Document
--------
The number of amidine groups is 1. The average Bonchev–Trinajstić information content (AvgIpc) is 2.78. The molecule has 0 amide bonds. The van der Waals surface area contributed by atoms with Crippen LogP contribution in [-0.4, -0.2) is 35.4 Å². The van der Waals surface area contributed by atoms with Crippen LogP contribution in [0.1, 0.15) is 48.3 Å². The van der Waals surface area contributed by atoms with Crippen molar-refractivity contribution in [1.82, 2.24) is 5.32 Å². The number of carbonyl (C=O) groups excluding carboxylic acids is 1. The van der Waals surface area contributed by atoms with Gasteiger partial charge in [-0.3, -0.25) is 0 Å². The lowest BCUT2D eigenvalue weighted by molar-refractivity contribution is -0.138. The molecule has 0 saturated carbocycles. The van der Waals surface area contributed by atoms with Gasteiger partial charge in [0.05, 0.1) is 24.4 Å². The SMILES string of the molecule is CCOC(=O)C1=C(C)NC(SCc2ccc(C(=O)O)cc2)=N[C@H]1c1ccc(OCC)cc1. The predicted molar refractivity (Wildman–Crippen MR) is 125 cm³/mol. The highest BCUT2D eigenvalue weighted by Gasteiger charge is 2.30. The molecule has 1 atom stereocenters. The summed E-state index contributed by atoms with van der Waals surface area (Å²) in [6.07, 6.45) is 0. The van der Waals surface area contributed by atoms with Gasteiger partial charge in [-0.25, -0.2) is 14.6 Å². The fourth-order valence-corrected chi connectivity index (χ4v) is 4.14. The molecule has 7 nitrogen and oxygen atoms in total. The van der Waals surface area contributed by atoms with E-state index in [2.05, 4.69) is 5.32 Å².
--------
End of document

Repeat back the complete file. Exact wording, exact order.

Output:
The number of amidine groups is 1. The average Bonchev–Trinajstić information content (AvgIpc) is 2.78. The molecule has 0 amide bonds. The van der Waals surface area contributed by atoms with Crippen LogP contribution in [-0.4, -0.2) is 35.4 Å². The van der Waals surface area contributed by atoms with Crippen LogP contribution in [0.1, 0.15) is 48.3 Å². The van der Waals surface area contributed by atoms with Crippen molar-refractivity contribution in [1.82, 2.24) is 5.32 Å². The number of carbonyl (C=O) groups excluding carboxylic acids is 1. The van der Waals surface area contributed by atoms with Gasteiger partial charge in [-0.3, -0.25) is 0 Å². The lowest BCUT2D eigenvalue weighted by molar-refractivity contribution is -0.138. The molecule has 0 saturated carbocycles. The van der Waals surface area contributed by atoms with Gasteiger partial charge in [0.05, 0.1) is 24.4 Å². The SMILES string of the molecule is CCOC(=O)C1=C(C)NC(SCc2ccc(C(=O)O)cc2)=N[C@H]1c1ccc(OCC)cc1. The predicted molar refractivity (Wildman–Crippen MR) is 125 cm³/mol. The highest BCUT2D eigenvalue weighted by Gasteiger charge is 2.30. The molecule has 1 atom stereocenters. The summed E-state index contributed by atoms with van der Waals surface area (Å²) in [6.07, 6.45) is 0. The van der Waals surface area contributed by atoms with Gasteiger partial charge in [-0.25, -0.2) is 14.6 Å². The fourth-order valence-corrected chi connectivity index (χ4v) is 4.14. The molecule has 7 nitrogen and oxygen atoms in total. The van der Waals surface area contributed by atoms with E-state index in [2.05, 4.69) is 5.32 Å².